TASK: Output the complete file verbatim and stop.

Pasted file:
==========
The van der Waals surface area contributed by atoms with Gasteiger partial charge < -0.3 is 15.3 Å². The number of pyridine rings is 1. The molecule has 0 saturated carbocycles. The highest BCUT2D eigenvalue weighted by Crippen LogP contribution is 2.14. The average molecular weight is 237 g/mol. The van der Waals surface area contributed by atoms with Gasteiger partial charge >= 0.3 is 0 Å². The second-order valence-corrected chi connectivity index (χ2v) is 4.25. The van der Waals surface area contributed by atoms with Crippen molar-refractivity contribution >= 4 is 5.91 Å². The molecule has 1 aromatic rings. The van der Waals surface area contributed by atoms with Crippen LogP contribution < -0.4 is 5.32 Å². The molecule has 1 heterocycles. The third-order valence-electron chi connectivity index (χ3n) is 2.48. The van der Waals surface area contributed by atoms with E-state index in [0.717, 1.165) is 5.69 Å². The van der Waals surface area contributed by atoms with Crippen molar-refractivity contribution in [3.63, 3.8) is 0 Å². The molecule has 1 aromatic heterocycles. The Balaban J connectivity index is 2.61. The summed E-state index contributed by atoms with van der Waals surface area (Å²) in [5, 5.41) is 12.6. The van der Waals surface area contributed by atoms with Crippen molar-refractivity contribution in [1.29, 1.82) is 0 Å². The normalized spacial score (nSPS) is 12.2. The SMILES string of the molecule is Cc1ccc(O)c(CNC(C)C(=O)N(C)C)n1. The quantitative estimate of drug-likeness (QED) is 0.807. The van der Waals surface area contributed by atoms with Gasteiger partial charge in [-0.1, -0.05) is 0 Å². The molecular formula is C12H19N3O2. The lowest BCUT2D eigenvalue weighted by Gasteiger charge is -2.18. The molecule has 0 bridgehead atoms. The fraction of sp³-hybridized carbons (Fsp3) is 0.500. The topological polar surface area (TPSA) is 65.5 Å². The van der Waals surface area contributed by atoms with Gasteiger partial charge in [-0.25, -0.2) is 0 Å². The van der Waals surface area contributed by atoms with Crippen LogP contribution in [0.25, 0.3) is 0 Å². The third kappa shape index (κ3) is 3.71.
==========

The van der Waals surface area contributed by atoms with Gasteiger partial charge < -0.3 is 15.3 Å². The number of pyridine rings is 1. The molecule has 0 saturated carbocycles. The highest BCUT2D eigenvalue weighted by Crippen LogP contribution is 2.14. The average molecular weight is 237 g/mol. The van der Waals surface area contributed by atoms with Gasteiger partial charge >= 0.3 is 0 Å². The second-order valence-corrected chi connectivity index (χ2v) is 4.25. The van der Waals surface area contributed by atoms with Crippen molar-refractivity contribution >= 4 is 5.91 Å². The molecule has 1 aromatic rings. The van der Waals surface area contributed by atoms with Crippen LogP contribution < -0.4 is 5.32 Å². The molecule has 1 heterocycles. The third-order valence-electron chi connectivity index (χ3n) is 2.48. The van der Waals surface area contributed by atoms with E-state index in [0.717, 1.165) is 5.69 Å². The van der Waals surface area contributed by atoms with Crippen molar-refractivity contribution in [3.63, 3.8) is 0 Å². The molecule has 1 aromatic heterocycles. The Balaban J connectivity index is 2.61. The summed E-state index contributed by atoms with van der Waals surface area (Å²) in [5, 5.41) is 12.6. The van der Waals surface area contributed by atoms with Crippen molar-refractivity contribution in [1.29, 1.82) is 0 Å². The normalized spacial score (nSPS) is 12.2. The SMILES string of the molecule is Cc1ccc(O)c(CNC(C)C(=O)N(C)C)n1. The quantitative estimate of drug-likeness (QED) is 0.807. The van der Waals surface area contributed by atoms with Gasteiger partial charge in [-0.1, -0.05) is 0 Å². The molecular formula is C12H19N3O2. The lowest BCUT2D eigenvalue weighted by Gasteiger charge is -2.18. The molecule has 0 bridgehead atoms. The fraction of sp³-hybridized carbons (Fsp3) is 0.500. The topological polar surface area (TPSA) is 65.5 Å². The van der Waals surface area contributed by atoms with Gasteiger partial charge in [-0.25, -0.2) is 0 Å². The van der Waals surface area contributed by atoms with Crippen LogP contribution in [0.25, 0.3) is 0 Å². The third kappa shape index (κ3) is 3.71.